The joyous Twelve Days of Christmas have been celebrated, and as we bring the Christmas Season to a close, we commemorate a special manifestation of our Lord, the Solemnity of Epiphany. Our Gospel today, tells us of magi coming from the east, asking, “Where is the newborn king of the Jews?” We sometimes refer to these magi as “wise men” because of accounts of them being pagans from the East, astrologers, and interpreters of dreams, but our Gospel doesn’t tell us how many magi sought Jesus. We can only assume there were several of them, each accompanied by other family members and many servants, along with loads of supplies and provisions. Their journeys to Judea most likely took between 4 to 12 months, and were constantly met with the difficulties, trials, and threats of the wilderness. They knew the stars, however, and they followed a new star, one that was believed to reveal a new ruler of the people, a newborn king that would unite the human and divine by his death.

When Herod heard of their quest, he was deeply troubled. Nearly forty years earlier, Herod was chosen by the Roman Senate and given the title, “King of the Jews.” The Roman Senate sent Herod to Judea to maintain and monitor the emperor’s interests in the region, ruling over the Jews. Herod, a convert to Judaism, had financed and completed incredible construction projects, including the magnificent expansion of the Jewish Temple. Four walls, including the Wailing Wall, still remain in place from his construction efforts. Hearing of a “new” king would most certainly have meant that he was to be replaced, and this infuriated and enraged Herod.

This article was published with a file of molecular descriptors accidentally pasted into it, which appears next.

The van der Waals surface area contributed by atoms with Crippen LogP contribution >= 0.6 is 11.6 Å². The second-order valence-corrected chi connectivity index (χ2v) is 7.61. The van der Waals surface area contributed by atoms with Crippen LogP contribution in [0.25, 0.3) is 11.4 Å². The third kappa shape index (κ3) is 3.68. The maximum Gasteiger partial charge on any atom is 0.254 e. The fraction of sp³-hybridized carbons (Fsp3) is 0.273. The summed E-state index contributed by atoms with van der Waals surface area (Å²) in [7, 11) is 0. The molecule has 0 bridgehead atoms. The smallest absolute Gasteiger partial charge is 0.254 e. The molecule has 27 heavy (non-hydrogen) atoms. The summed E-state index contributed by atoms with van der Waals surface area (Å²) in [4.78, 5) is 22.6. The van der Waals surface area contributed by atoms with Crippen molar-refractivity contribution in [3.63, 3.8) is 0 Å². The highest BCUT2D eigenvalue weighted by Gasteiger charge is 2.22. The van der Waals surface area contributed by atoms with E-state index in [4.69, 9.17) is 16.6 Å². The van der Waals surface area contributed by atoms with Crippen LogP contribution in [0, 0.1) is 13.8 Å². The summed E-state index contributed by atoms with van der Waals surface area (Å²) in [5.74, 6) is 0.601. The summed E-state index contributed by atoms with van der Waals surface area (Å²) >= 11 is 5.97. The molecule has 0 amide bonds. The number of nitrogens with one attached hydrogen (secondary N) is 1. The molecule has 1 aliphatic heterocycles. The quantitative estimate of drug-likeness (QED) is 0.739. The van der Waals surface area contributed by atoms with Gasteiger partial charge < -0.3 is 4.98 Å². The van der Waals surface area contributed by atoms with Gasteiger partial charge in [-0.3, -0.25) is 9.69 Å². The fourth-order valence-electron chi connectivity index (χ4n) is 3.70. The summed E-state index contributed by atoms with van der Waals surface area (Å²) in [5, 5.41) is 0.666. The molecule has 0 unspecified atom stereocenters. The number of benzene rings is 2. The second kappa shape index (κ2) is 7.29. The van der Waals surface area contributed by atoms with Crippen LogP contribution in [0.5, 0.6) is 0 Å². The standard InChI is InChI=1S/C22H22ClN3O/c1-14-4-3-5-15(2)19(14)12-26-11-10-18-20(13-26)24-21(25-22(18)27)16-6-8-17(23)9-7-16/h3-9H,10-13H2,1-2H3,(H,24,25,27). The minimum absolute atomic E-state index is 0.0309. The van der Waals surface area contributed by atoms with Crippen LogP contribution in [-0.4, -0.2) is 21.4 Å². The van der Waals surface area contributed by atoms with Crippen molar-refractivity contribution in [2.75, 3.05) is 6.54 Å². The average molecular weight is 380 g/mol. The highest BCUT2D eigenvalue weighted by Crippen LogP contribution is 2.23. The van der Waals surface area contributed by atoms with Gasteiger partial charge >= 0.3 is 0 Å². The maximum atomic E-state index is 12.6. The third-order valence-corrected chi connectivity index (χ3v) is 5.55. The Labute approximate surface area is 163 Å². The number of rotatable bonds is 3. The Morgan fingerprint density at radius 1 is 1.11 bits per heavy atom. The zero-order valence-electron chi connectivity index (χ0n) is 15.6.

As we know, Herod plotted to use the magi. After assembling his priests and advisors and getting information about where this king would be born, Herod sent the magi on their way with instructions to return to him with the identity and location of this newborn king so he himself could do homage. The magi, who were very attentive to their dreams, were warned not to return to Herod, and when he realized the magi had foiled his plan, Herod ordered the execution of all the infant first-born sons in the region.